It is with great pleasure that I stand before you on this memorable occasion of the workshop on “Mainstreaming Tourism into the Economic Agenda of Government: Issues & Challenges”.

The theme of today’s workshop cannot be more apt and timely, especially now that Nigeria is exploring other non-oil frontiers in its resolve to diversify the country’s economy and harvest the gains arising there from.

As noted in the Manila Declaration on World Tourism in 1980, Tourism is an activity that is essential to the life of nations because of its direct and indirect effects on the social, cultural, educational and economic sectors of societies and on their international relations.

The uniqueness of tourism, as an important economic sector, is also evident in its ability to employ both the skilled, semi-skilled and unskilled manpower, while its resilience is proven by the fact that despite wars, political turmoil, natural disasters, medical scares, terrorist attacks, and economic and energy crises in various parts of the world, international trade in tourism services, has grown spectacularly since the 1980s.

Today, as the nation grapples with the daunting challenges of re-strategizing the gains of its democracy and also occupy its pride of place in the committee of nations, tourism has been identified as a veritable option for sustainable development.

Nigeria is determined to fully exploit its potential for Tourism as one of Africa’s major tourist destinations.

The country with its vast land mass, and a population of over 170 million, is blessed with an abundance of both natural and artificial resources that cut across the length and breadth of the country; ranging from the beautiful, scenic landscape, the rolling hills, spectacular waterfalls, exotic wildlife and alluring beaches.

This is in addition to the wide and diverse cultural heritage in music, dance and festivals and the ever hospitable disposition of Nigerians.

Distinguished Ladies and Gentlemen, One of the major challenges facing Nigeria today is the urgent need to build a resilient and dynamic economy that is well placed to harness the country’s abundant resource endowment.

The experience of the past three decades clearly highlights the shortcomings of a development strategy that placed premium on foreign exchange earnings from non-renewable natural resources, especially oil and solid minerals.

The economic and social dislocation, that has been the country’s experience from the 1970s right through to the first decade of the century, had their origin from the collapse of the international oil market.

Our experience in the recent past, also clearly demonstrates, that oil and mineral resources that are non renewable, have very limited potential for addressing the development challenges that face the country today, over the medium and long-term period.

These include, providing gainful employment for the masses of school leavers and various categories of under-employed workers; addressing the challenge of poverty and tackling the environmental challenges, all arising from the high incidence of rural-urban migration, desertification, floods and other natural disasters.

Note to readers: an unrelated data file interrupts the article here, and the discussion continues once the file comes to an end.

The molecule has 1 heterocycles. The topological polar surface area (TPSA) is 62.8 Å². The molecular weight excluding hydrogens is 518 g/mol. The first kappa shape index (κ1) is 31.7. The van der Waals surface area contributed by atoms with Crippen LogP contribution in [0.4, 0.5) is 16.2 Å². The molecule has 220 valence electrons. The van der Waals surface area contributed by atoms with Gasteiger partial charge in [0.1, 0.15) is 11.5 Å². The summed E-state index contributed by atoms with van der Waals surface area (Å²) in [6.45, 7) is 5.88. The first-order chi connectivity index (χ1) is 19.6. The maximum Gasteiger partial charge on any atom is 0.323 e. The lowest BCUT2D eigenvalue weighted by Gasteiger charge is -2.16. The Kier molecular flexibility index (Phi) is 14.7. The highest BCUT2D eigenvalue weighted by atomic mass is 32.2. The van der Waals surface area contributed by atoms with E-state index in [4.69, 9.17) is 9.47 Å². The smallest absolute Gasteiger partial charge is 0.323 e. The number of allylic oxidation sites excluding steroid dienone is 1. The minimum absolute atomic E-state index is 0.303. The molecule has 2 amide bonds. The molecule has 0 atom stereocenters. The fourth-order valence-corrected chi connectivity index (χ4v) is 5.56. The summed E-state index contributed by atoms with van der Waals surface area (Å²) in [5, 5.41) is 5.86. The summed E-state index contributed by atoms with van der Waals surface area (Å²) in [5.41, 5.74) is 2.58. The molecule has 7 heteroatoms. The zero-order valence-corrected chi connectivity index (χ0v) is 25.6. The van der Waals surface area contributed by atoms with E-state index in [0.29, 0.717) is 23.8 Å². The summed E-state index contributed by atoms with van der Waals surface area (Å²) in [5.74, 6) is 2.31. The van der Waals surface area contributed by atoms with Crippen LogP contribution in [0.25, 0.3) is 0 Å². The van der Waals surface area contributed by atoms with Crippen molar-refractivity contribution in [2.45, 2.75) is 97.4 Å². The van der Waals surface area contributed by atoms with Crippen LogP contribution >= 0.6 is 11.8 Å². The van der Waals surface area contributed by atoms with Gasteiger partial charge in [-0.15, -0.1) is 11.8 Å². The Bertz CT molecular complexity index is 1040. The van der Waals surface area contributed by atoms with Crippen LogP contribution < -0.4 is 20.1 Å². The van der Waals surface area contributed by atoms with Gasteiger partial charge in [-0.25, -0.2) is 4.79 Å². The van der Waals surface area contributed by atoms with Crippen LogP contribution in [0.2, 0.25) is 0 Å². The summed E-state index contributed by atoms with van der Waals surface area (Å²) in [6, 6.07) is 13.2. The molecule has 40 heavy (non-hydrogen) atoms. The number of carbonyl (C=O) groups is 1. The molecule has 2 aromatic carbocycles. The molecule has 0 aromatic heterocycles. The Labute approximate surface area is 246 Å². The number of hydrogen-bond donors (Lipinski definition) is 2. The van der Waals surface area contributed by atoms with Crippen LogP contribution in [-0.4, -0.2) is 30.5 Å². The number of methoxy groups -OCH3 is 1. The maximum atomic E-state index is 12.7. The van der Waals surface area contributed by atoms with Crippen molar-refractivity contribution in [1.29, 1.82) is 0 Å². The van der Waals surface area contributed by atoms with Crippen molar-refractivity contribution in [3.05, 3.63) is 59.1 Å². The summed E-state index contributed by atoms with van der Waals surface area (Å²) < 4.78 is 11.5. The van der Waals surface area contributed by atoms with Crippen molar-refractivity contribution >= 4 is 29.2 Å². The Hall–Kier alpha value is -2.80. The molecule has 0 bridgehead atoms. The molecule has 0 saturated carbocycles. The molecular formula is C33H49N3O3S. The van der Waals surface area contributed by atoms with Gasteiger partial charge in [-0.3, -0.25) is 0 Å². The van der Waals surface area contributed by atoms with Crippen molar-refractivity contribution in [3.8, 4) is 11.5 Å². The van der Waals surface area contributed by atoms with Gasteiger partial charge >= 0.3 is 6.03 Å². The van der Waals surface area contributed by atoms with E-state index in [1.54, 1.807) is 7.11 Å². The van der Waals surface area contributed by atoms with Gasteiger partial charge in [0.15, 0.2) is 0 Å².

It is pertinent to stress that Nigeria is not alone in the current awareness to take advantage of the potentials offered by the Tourism Sector. According to the United Nations World Tourism Organization (UNWTO) statistics, developed countries like Spain, France, China, Germany, Italy, United Kingdom, Turkey and the United States are among the world’s top earners on Tourism Receipts.

However, for the Tourism Sector to meet the country’s development expectations, the Government on its own part is determined to provide a more conducive environment for investors and potential tourists. In spite of all these, there is still room for development and improvement which requires the collaboration of both the public and private sectors. Some of these may be outlined as follows:

  1. Infrastructural development.
  2. Strengthening security to enhance investor confidence
  3. Establishment of a Tourism Development Fund (TDF) to serve as a pool of fund for the private sector for tourism development.
  4. The general lack of awareness of the socio-economic importance of tourism.
  5. High incidence of youth restiveness which undermines the country’s tourism friendly posture.
  6. Environmental development in the areas of afforestation, mitigation of desert encroachment, flood disasters and development of national parks.
  7. Sustainable institutional framework for Public Private Partnership (PPP) to provide the required confidence for prospective private investors.
  8. Consistent Government policies as a framework on which private investors can base their short, medium and long term expectations and take informed decisions for their investments
  9. Functional collaboration among the relevant MDAs in tourism, and
  10. The establishment of a National Carrier.

Ladies and gentlemen, I wish to assure you that Government is statutorily expected to provide unique opportunities and the enabling environment for the development of a consistent and long-term framework on which the private investors can base business decisions.

Moreover, the prevailing atmosphere of political stability, coupled with the current government policy of economic liberalization, diversification and the strengthening of institutional bottlenecks, give every cause for optimism.

I therefore enjoin you to use this platform to identify, deliberate and also articulate broad based solutions towards a sustainable development of the tourism sector in Nigeria.